MINNEAPOLIS (AP) — The Minnesota Court of Appeals on Tuesday denied a request by two American Indian tribes to shut down construction of a contentious crude oil pipeline project in northern Minnesota.
Opponents of the Enbridge Line 3 oil pipeline replacement project, led by the Red Lake Band of Chippewa and White Earth Band of Ojibwe, said in their petition that construction would destroy land that is protected by treaty agreements and would violate cultural and religious rights.
The replacement line has a price tag of $2.9-billion in the U.S., and $5.3-billion in Canada for the remaining segments between Hardisty, Alberta and Superior, Wis.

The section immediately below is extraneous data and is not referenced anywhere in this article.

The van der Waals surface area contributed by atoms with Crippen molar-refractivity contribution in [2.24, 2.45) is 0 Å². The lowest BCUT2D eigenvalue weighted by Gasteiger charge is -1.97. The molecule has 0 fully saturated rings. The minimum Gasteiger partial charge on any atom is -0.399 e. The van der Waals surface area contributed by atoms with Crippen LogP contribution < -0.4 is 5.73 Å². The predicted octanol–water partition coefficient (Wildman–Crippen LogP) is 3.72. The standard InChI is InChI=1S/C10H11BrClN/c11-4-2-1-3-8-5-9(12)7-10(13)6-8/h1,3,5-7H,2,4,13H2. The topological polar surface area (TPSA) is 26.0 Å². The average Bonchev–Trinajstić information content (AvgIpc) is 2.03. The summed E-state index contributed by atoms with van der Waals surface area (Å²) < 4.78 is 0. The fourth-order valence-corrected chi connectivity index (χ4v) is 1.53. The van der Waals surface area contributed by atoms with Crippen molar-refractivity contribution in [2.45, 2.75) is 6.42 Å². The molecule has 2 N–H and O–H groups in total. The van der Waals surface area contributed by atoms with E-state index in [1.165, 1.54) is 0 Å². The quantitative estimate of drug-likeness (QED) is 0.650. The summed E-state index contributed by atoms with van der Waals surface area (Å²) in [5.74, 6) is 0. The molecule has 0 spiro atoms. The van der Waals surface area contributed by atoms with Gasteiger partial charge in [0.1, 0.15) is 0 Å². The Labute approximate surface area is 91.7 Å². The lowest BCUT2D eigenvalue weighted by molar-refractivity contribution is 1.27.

Canadian oil giant Enbridge Energy said the petition had no merit and did not “recognize the exhaustive and meticulous review” of the project.
The Minnesota Public Utilities Commission on Dec. 9 denied the tribes’ motion to halt construction and on Dec. 23 denied a petition for reconsideration of that decision. Other cases seeking to halt the project remain in the appeals court and the tribes had asked the court to intervene in the meantime.
Line 3 starts in Alberta, Canada, and clips a corner of North Dakota before crossing northern Minnesota en route to Enbridge’s terminal in Superior, Wisconsin. The 337-mile (542-kilometer) line in Minnesota is the last step in replacing the deteriorating pipeline that was built in the 1960s.
Construction began in early December